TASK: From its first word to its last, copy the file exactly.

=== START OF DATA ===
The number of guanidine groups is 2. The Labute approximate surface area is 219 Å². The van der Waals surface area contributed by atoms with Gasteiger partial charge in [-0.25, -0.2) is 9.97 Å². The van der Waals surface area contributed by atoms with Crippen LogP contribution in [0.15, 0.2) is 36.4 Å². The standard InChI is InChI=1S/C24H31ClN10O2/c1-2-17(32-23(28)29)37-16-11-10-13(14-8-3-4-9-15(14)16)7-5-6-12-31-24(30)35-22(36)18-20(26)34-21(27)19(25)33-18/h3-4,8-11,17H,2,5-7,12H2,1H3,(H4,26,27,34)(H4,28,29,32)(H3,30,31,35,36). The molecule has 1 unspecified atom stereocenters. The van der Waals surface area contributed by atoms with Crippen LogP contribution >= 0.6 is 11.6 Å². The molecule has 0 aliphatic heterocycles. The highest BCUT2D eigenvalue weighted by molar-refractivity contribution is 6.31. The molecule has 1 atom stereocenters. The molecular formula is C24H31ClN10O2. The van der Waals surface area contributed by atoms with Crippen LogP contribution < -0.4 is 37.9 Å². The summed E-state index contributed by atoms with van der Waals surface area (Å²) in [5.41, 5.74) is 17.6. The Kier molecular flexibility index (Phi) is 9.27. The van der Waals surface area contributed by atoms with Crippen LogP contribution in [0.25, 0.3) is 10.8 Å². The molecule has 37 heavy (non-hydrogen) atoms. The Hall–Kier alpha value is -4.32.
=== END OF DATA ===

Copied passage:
The number of guanidine groups is 2. The Labute approximate surface area is 219 Å². The van der Waals surface area contributed by atoms with Gasteiger partial charge in [-0.25, -0.2) is 9.97 Å². The van der Waals surface area contributed by atoms with Crippen LogP contribution in [0.15, 0.2) is 36.4 Å². The standard InChI is InChI=1S/C24H31ClN10O2/c1-2-17(32-23(28)29)37-16-11-10-13(14-8-3-4-9-15(14)16)7-5-6-12-31-24(30)35-22(36)18-20(26)34-21(27)19(25)33-18/h3-4,8-11,17H,2,5-7,12H2,1H3,(H4,26,27,34)(H4,28,29,32)(H3,30,31,35,36). The molecule has 1 unspecified atom stereocenters. The van der Waals surface area contributed by atoms with Crippen LogP contribution >= 0.6 is 11.6 Å². The molecule has 0 aliphatic heterocycles. The highest BCUT2D eigenvalue weighted by molar-refractivity contribution is 6.31. The molecule has 1 atom stereocenters. The molecular formula is C24H31ClN10O2. The van der Waals surface area contributed by atoms with Crippen LogP contribution < -0.4 is 37.9 Å². The summed E-state index contributed by atoms with van der Waals surface area (Å²) in [5.41, 5.74) is 17.6. The Kier molecular flexibility index (Phi) is 9.27. The van der Waals surface area contributed by atoms with Crippen LogP contribution in [0.25, 0.3) is 10.8 Å². The molecule has 37 heavy (non-hydrogen) atoms. The Hall–Kier alpha value is -4.32.